Stan Wijnans

Artist Statement

Keywords:


Interactive Transformation of Dance Movements into Spatial Sound Creation

"A dancer is a 4-dimensional dynamic being, not merely a moving machine. Spatial digital sound is an aural dimension created out of digital silence. The artist-technologist is the motion-audio translator in the rhythm-time-space domain." (Stan Wijnans 2007)

In dance performance sound still tends to be seen as mainly a "time-rhythm" medium with space as an unobserved and therefore insignificant element of the sound. However, experimentations with the spatial, and thus choreographic elements of sound, have been undertaken by numerous composers and instrumentalists (Boulez, Stockhausen, Cage, Eno etc) in the past.

My artistic practice investigates the creation of a four dimensional1 rhythm-time-space environment in which the spatiality of dance movements will be transformed into a 3D spatial digital sound composition. To achieve this I use wireless electronic tracking systems, interactive ambisonic2 surround sound and the visual programming environment Max/MSP/Jitter3. A ChoreoSonic4 entity within a spherical geometric environment is created emphasizing a virtual spatial sound body outside the dancing body.

"Logic brings you from A to B, imagination brings you anywhere"
(Albert Einstein)

"Mapping" is a general term used to describe the relationship between derived computer data and the (human) artistic output (F.E. Wanderley 2001, Mandoux & Wohlthat 2004). Computer programmers and electronic engineers in the dance and technology field are still trying to find new mathematical algorithms and more reliable wireless technology. In this way they aim to improve the logistics of the human-machine relationship. However the burning artistic question remains: what is beyond mapping the still erratic bits and bytes, how can we avoid turning the human body into a moving machine whilst at the same time precluding the spatial environment or the performative human atmosphere?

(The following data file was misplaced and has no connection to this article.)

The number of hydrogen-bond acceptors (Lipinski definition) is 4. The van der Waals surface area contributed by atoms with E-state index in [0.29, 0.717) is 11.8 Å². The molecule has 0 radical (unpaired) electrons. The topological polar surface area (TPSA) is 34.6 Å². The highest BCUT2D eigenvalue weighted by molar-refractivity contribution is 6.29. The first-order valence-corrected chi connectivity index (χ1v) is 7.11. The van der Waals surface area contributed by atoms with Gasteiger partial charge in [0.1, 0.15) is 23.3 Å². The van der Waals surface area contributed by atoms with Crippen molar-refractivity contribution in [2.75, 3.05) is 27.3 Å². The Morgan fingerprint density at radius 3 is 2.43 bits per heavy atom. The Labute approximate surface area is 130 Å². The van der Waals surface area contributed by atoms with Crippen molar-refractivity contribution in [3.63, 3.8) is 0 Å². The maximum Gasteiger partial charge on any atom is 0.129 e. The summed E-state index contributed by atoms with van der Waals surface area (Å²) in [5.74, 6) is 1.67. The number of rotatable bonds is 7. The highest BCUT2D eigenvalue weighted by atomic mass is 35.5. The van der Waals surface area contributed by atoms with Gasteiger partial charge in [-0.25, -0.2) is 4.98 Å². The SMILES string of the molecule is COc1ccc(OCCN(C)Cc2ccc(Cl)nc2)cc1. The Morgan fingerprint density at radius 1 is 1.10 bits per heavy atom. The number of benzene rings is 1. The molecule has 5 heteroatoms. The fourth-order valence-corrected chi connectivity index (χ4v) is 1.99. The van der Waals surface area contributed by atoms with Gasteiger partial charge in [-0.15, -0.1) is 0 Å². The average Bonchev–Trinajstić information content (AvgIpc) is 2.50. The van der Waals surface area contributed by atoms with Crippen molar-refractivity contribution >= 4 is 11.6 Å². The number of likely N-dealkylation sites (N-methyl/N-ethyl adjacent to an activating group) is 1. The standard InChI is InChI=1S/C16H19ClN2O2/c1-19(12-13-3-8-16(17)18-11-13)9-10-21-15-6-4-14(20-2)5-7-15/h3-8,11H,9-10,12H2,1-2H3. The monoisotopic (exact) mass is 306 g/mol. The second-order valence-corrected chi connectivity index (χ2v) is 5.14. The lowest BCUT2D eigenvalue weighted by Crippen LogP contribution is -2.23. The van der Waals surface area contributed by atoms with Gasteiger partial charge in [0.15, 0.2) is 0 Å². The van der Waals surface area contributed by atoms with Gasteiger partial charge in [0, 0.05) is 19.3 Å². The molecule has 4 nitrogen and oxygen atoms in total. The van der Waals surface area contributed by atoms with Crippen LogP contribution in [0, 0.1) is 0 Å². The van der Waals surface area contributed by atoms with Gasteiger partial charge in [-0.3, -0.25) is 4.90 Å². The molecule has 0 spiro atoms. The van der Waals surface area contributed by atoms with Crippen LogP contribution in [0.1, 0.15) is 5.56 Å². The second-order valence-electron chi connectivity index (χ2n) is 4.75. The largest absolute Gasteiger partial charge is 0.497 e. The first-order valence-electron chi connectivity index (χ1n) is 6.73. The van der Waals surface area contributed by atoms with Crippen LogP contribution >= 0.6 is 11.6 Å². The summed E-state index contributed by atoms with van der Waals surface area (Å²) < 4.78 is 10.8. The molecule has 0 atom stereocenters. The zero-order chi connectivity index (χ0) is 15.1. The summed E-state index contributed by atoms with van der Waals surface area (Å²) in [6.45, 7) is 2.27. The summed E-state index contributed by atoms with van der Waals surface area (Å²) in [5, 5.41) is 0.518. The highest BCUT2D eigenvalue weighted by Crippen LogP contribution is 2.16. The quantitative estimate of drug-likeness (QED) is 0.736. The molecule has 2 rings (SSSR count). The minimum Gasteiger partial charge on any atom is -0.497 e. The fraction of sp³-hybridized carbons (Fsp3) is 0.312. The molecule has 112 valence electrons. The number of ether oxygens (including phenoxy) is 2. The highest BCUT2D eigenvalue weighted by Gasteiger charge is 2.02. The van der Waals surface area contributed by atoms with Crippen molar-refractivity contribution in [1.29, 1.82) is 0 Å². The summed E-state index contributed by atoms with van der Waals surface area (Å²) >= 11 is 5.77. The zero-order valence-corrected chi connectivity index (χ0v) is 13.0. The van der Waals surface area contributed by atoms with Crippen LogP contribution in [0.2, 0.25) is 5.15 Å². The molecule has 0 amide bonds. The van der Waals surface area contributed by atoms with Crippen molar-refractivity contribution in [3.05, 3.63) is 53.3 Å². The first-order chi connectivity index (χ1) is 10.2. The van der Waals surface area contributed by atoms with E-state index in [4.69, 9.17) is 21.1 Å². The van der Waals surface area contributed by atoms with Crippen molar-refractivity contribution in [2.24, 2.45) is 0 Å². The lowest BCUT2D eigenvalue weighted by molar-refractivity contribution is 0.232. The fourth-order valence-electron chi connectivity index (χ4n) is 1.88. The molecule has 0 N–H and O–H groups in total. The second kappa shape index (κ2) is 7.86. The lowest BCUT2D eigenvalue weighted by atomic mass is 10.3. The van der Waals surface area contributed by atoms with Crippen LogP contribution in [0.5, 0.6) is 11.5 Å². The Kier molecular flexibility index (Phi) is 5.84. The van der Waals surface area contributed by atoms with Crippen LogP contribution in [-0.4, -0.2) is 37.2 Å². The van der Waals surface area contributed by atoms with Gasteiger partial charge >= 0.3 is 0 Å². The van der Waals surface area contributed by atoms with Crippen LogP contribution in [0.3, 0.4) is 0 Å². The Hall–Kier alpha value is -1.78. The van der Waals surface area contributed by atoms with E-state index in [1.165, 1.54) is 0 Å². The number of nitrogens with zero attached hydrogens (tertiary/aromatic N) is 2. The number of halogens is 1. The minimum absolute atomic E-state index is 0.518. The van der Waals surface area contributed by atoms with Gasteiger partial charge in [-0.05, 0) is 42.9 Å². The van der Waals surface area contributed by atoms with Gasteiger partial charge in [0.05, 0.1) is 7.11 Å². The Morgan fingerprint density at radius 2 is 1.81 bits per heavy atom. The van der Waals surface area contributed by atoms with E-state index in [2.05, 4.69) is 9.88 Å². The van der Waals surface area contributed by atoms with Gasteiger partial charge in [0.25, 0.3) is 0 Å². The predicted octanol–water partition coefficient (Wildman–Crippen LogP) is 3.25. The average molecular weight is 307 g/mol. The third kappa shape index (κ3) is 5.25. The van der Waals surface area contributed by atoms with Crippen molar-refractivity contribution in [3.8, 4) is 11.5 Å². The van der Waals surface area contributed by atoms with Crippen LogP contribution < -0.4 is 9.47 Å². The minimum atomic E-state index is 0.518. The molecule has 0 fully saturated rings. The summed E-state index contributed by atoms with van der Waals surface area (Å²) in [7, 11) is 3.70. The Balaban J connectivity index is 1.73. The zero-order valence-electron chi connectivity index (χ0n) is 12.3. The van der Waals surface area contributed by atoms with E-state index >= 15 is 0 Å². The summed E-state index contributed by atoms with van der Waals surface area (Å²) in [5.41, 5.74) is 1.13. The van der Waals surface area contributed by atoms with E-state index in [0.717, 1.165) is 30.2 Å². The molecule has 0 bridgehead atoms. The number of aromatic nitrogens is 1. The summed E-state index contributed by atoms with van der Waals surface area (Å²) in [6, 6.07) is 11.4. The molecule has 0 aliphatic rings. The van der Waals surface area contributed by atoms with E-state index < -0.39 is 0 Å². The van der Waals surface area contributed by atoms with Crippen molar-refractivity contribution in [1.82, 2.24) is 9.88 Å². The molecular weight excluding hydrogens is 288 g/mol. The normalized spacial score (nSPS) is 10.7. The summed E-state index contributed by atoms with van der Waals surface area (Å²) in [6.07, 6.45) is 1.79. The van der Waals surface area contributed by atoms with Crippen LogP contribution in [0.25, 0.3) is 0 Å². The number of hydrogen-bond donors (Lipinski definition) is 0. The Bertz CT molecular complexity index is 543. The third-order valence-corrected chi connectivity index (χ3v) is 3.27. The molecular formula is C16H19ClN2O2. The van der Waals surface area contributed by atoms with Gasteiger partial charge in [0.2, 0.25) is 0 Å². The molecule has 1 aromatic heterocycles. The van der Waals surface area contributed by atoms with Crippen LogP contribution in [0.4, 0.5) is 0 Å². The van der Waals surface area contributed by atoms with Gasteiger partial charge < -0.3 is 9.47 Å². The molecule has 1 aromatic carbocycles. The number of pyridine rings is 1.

DIM4 Methodology

Starting with the above outlined questions I have developed a Digital Interpretation Methodology (DIM) to try to achieve an aesthetic conceptualization within the visual and auditory artistic domain. I firstly developed an interactive synthesizer in Max/MSP to give the dancers the freedom to design the compositional digital sounds with their movements. Secondly they also triggered voice samples to add a more organic and contrasting sound source. My role as the sonic composer is to try to influence these basic relational mappings of the choreographic and sonic parameters. I therefore designed the DIM ChoreoSonic environment and brought it into the fourth dimension (fig1).

Spatiality in the fourth dimension

We have to take in account that movements in a ChoreoSonic space are experienced differently when we look from the outside as a viewer than when felt from the inside by a dancer. Spatial surround sound experienced by the listener is in the same way different from the perception of the dancer who is actually directing the visible and audible movements in space. A synchronicity between the spatial experience in dance movement and 3D sound perception can be described within the geometry and boundary of both elements (fig2).

In my artistic practice I try to combine this perceptual spatial observation with the generated digital movement data errors (bits and bytes) to compose an imaginative ChoreoSonic performance environment.

Footnotes References

Stan Wijnans Bio

Stan Wijnans is an interactive digital sonic artist, interactive performance developer and MAX/MSP/Jitter programmer. Her main interest is the creation of realtime digital sound transformations created by interactive live action. Her latest work entails the interactive dance- and sound performance "Frozen White" and collaborations with robotics artist Stelarc and choreographers Sophia Lycouris, Isabel Rocamora and Sarah Rubidge amongst others. She holds an MA in interactive robotics and sound performance, and received a full fee PhD bursary in 2004 to investigate the practical and theoretical potential of mapping parameters from spatial body movement into an interactive 3D-surround sound composition.